August 22, 2017

Inspired by bar codes: Mosa floor tiles at 'Jeu de Paume' shopping centre in Beauvais.


The ‘Jeu de Paume’ shopping centre in Beauvais has just entered its second year of business. It was jointly designed by the Paris-based architecture firm MPA architectes (Christian Marina) and the London firm Benoy, which specializes in new-build projects and renovations of shopping arcades and public facilities throughout the world.

The centre is located on ‘Place du Jeu de Paume’ – the square to which it owes its name – and covers a surface area of more than 31,000 square metres spread across two levels. With an impressive 84 outlets, it has a central position in Beauvais and can be accessed via the four entrances corresponding to the four points of the compass and the surrounding four roads and boulevards, as well as via the three pairs of escalators taking shoppers to the first level.



The floors in the arcades, which measure 2,500 square metres on the ground floor and 1,950 square metres on the first floor respectively, are covered entirely in Mosa Terra Beige & Brown tiles in formats measuring 60 by 60 centimetres and 30 by 60 centimetres. The series of unglazed, ceramic tiles is available in four neutral hues (light grey beige, beige, brown, and dark brown), each of which fades into sometimes grey-brown, sometimes reddish-brown hues to offer a total of twelve different colours.

‘With straight, calibrated edges that help to create extremely discreet joints, the Mosa Terra Beige & Brown tiles gave us and Benoy the freedom to play around with floor patterns while respecting the UPEC standards (class P4 and 11-millimetre thickness in the two formats selected). Mosa's ability to provide a certified series of tiles with the right class for use as tiling in shopping centres makes the company an ideal supplier,’ explains Olivier Marzouvanlian, project director at MPA architectes.

‘Bar codes served as inspiration for the interior architecture designed by Benoy and coordinated by our team,’ adds Benoît Marmié, head of the engineering department at MPA architectes. The layout of the floor boasting the Mosa Terra Beige & Brown tiles in 30-by-60-centimetre formats masterfully echoes the hatched appearance of bar codes. The architects selected four hues in the range of twelve on offer: light beige (ref. 266V), a light beige (ref. 262V), a reddish light beige (ref. 270V), and a grey beige (ref. 263V). These four hues are arranged in three defined zones: on the ground floor under the glass skylights, in the upstairs relaxation spaces between the hollow areas looking down onto the ground floor, and in the areas along the balustrades where the supporting pillars stand.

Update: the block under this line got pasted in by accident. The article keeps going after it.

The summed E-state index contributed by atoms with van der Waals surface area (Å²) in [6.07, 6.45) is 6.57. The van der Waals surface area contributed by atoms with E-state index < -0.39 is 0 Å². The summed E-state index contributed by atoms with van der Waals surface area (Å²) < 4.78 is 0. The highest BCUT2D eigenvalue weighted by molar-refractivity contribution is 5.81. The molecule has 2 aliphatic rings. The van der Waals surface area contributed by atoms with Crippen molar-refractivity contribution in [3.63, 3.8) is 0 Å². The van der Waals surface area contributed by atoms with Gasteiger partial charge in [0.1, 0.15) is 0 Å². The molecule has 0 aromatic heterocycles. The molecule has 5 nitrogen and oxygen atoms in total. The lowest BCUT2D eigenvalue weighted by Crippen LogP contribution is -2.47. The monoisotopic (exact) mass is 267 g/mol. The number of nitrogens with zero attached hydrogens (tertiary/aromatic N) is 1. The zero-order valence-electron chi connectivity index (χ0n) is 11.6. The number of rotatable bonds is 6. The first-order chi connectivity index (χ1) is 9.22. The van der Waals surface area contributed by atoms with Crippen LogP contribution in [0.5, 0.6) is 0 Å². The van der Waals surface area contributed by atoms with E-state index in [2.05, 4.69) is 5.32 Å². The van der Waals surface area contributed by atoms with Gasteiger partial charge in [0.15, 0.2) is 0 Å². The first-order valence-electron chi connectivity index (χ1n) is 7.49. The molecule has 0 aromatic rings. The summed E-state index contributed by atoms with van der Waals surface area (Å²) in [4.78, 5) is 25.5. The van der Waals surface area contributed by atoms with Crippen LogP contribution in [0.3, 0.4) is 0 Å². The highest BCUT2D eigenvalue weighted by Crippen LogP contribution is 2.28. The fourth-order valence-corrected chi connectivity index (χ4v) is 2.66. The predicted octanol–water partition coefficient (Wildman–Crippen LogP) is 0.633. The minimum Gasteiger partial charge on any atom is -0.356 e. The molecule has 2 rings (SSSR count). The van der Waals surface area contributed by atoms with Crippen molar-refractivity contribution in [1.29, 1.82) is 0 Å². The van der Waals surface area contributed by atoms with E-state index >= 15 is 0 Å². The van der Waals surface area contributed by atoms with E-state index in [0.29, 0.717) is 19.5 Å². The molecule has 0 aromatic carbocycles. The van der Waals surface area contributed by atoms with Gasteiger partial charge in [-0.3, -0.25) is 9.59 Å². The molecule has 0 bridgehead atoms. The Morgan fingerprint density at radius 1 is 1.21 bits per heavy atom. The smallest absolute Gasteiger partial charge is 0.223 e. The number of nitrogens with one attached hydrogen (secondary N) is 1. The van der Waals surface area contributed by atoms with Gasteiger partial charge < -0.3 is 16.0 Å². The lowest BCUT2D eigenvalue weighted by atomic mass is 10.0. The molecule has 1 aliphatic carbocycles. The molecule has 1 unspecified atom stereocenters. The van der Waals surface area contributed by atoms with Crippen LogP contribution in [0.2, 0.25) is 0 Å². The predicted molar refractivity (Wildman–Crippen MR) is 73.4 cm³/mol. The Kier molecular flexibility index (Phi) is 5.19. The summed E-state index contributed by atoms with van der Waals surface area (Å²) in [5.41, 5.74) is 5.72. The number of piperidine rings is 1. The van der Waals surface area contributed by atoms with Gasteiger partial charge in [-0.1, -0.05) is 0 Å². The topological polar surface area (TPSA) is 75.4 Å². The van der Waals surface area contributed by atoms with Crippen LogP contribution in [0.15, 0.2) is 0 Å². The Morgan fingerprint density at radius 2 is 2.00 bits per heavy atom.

‘While the bar-code pattern is echoed both on the floor and ceilings in the three zones, it has also inspired the lighting – installed as tubes in varying lengths that have been built into the wooden panels on the ceiling – as well as the shards of multicoloured Plexiglas hanging from the skylights. These dashes of colour are reflected in the transparent balustrades and effectively mirror the various colourful signs on the shops dotted along the arcade,’ says Benoît Marmié.



In contrast, only two hues from Mosa Terra Beige & Brown adorn the arcade areas directly along the shop windows and at the entrances to the different outlets, being light beige (ref. 266V) and reddish light beige (ref. 270 V). These are arranged in a playful, draughtboard-like design to create a more neutral zone at the entrance to each outlet and enhance the shops’ colour codes.

Finally, two zones have been given a uniform tiling pattern with Mosa Terra Beige & Brown in reddish light beige (ref. 270V), the first being a floor pattern at the main entrance on the ground floor echoing the columns of an ancient listed bridge and a fourteenth-century bastion. The remains of the bastion are buried underneath the shopping centre and are visible at the northern entrance. The second is a children's play area on the first floor, which also boasts Mosa Terra Beige & Brown tiles in reddish light beige (ref. 270V) in order to make a clear break with the two-tone draughtboard design in the arcade area. The play equipment here has a certain medieval style as a nod to the ancient fortress underneath the shopping centre.



MPA architectes specifically chose Mosa tiles for several reasons: ‘First of all, we have been using Mosa's products for years now to decorate the entrance halls of the residences we build, which account for 80 percent of our projects,’ explains Benoît Marmié, who goes on to say: ‘But most of all, we are extremely pleased with the resistance and low-maintenance offered by Mosa's various tile series.’ Olivier Marzouvanlian adds, ‘Of course, we also greatly appreciate Mosa's quick response in providing samples with those crucial certifications for the shopping-centre facilities, as well as the enthusiasm with which Mosa's network of local consultants give regular updates on the company's products, new developments, and additions to the series.’